WINCHESTER — Big changes are planned for Winchester’s public transportation system.

Beginning July 1 and continuing for two years, WinTran will not charge fares to its bus passengers if City Council gives its blessing when it adopts the fiscal year 2022 budget next month.

City Manager Dan Hoffman said that’s because federal subsidies for the city’s transit program will be high enough to operate the fleet of public buses for the next 24 months at no cost to the city. In FY2022, that is expected to save Winchester a total of $324,700 in local dollars that otherwise would have been needed for transit operations.

“This is something I’m particularly excited about,” Hoffman said this week, noting that destinations for WinTran riders include work, school and getting food. “These are residents that spend 40, 50, 60 dollars a month riding WinTran. These are also the residents that probably need 40, 50, 60 dollars a month the most right now, so I’m very happy we can do this.”

Currently, Wintran’s ride fares are $1 for adults and 50 cents for students, seniors, people with disability and Medicare recipients. Children under the age of 2 ride for free, and route transfers are offered at no charge.

In addition to passenger buses that run Monday through Saturday, WinTran also offers service on an open-air trolley. A second trolley that is owned by the city and only used by the Winchester Parks and Recreation Department may have a new home when FY22 begins on July 1.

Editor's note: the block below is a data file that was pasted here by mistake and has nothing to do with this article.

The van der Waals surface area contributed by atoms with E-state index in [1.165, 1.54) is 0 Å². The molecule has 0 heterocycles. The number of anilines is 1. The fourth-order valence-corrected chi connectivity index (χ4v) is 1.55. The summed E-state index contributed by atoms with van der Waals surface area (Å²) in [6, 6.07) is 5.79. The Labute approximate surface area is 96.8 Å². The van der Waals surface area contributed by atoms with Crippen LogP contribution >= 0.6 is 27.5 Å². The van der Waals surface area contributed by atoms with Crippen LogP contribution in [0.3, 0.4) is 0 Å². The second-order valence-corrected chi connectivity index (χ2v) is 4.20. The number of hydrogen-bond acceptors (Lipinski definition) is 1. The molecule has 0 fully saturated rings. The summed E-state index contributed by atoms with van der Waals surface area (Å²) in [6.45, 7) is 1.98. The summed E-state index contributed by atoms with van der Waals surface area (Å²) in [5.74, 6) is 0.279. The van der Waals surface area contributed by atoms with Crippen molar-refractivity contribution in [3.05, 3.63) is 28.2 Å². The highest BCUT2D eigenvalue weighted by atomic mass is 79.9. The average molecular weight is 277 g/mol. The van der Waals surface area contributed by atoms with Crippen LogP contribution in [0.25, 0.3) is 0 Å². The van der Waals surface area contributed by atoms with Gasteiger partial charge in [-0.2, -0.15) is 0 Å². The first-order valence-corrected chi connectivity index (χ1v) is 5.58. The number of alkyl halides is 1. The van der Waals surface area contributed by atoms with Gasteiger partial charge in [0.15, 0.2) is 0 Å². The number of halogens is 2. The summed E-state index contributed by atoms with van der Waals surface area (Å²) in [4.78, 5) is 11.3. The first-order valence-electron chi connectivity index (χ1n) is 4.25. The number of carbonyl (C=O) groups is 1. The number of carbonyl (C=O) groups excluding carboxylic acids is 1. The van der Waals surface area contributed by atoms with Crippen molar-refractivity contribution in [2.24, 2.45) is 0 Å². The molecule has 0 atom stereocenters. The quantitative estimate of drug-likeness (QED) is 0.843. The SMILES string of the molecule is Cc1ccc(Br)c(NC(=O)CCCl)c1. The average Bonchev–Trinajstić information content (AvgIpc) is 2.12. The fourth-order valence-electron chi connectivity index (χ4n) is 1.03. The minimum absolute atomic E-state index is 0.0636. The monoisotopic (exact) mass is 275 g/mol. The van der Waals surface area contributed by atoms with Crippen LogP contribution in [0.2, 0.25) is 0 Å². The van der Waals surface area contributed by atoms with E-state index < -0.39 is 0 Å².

“The city and the Parks and Recreation [Department] realized they don’t need it anymore,” Winchester-Frederick County Convention and Visitors Bureau (CVB) Executive Director Justin Kerns told the Tourism Board on Thursday morning.

The CVB is currently considering the city’s offer to take over trolley operations.

“I think we could increase the amount of usership,” Kerns said.

Kerns added that he and Hoffman are continuing discussions about the trolley’s future, and he hopes to know more in the coming weeks.

“We’re still not 100% decided on it,” Kerns said. “I’d hate to lose the trolley as an asset.”

If the CVB assumes oversight, it’s possible the trolley could also be rented to groups that want to tour the Winchester area. However, that option would hinge on whether a for-profit company already offers a similar sightseeing service.

“We don’t want to interfere with someone running a private business,” Kerns said.

For more information about WinTran and the city’s trolley, visit

— Contact Brian Brehm at

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